Panic started to grow among the villagers as they saw and heard what the terrible wind was doing. This was surely a sign that the cloud gods were angry and demonstrated their terrible power by destroying their fields. As it approached the slopes of KRAT, the plateau seemed to deflect its path causing the tornado to veer to the left towards the City of the Jesuits. It struck the village with its full force. Pandemonium erupted on KRAT as horrified Jesuit spectators watched their homes being destroyed like houses of straw; in the village itself the villagers were running helter-skelter to avoid flying debris and to protect their families. Overhead the tornado seemed to hesitate, satiated by its spoils in the village. The clouds curled upon themselves; the green tinge in the inner core darkened, lightened. Clearly the gods of the clouds had come back with a vengeance and had wreaked their revenge on the Jesuits. Revenge for what? Many of the Jesuits fell to their knees and implored their God Jehovah, through His Son, Jesus Christ to have mercy on them and their families.

The tornado then as if in answer, relenting, seemed to shrink as it moved away from the now wrecked village, out towards the red plains and the Temple of the High Priests in the distance, where it disappeared leaving only torrential rains behind as the clouds spread over the whole of the valley.

The villagers on KRAT were screaming and shouting at each other to get down to their families. New Londoners and Caesareans alike sped down the precipitous goat’s path together with the Jesuits towards the village to help. The Vicar General and his fellow priests followed in haste down the slopes.

Everyone stopped in horror as they entered the village and saw the destruction the tornado had wreaked. Many homes were flattened; the streets were littered with rocks, solid wooden beams and uprooted trees had been snapped like thin sticks; bodies could be seen lying around and a wailing could be heard as lost children, who had escaped the storm, looked for parents and parents looked for children and family members.

Survivors rushed up to the Vicar General shouting and screaming: “What have you done to us?”

“Where have you been?”

“What’s going on?”

“Our village has been destroyed!”

As they shouted at the priest, they suddenly noticed that the Red Priestess had followed the Vicar General. She was accompanied by the High Priest and all the acolytes. The crowd shrank back in horror and amazement. This was their doing; everything had gone wrong since she had called for the gathering on KRAT. She was the witch and she must now bear the consequences of the tragedy which had befallen them.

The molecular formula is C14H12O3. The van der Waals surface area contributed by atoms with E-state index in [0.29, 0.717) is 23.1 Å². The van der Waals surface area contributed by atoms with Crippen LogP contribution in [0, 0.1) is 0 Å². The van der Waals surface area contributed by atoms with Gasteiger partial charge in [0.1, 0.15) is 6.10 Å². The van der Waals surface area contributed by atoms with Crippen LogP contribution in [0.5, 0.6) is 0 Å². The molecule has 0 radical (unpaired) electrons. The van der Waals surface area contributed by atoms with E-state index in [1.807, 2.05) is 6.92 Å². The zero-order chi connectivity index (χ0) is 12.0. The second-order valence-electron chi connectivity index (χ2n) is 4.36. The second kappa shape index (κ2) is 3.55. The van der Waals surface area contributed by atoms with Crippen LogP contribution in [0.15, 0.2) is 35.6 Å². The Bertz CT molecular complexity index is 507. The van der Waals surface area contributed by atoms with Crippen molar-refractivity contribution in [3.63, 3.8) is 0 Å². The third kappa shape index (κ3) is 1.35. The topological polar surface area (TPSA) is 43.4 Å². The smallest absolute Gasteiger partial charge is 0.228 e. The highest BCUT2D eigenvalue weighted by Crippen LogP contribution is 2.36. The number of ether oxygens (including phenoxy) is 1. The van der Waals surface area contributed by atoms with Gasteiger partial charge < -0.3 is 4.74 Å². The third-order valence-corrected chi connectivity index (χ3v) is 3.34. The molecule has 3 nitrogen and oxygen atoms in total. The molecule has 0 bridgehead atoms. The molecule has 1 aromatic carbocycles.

The Vicar General was quick to see the opportunity given him as if in answer to his prayers. Shouting to his villagers and pointing at the priestess: “It was of her doing! She called the gods of the clouds! She’s the one who sent them away, banished the clouds and called on the heavenly bodies. She is Satan incarnate. Arrest her! Arrest all of them, the tainted children as well!”

The Jesuit crowd hesitated while the New Londoners and Caesareans who were standing near the priestess gathered around her. Karl was carrying his weapons; he moved closer to Rachel.

The Vicar General was screaming in fury; it seemed that his face would explode with anger. His followers and especially those who had witnessed the drama on KRAT were confused. Their fear of her powers as well as their new respect for her somehow seemed to hold them back despite the Vicar General’s orders. Then there were the predictions; was this her doing or was she warning them? The uncertainty made them all hesitate.

Father Timothy stepped forward and holding up his hands in the air, tried to placate the crowds. A sullen silence settled over the angry, frightened Jesuits. Someone was going to pay for this wanton destruction. The Vicar General turned in amazement as he watched Br Timothy address the crowd. This was unbelievable! He would pay dearly for his insubordination. Clearly the witch had turned him against his superior.

“Brothers and sisters, our hearts cry for our loved ones and for our village. God has seen fit to visit us with His wrath. We understand your anger and desire for vengeance, but it is written that vengeance is not ours but of the Lord our God, Jehovah. It is our calling to behave in a Christ-like manner and not to wish harm upon others. We have learned and we are still learning, so I beseech you to consider your actions and whatever you decide, let it be God’s will and not of man’s vengeance.”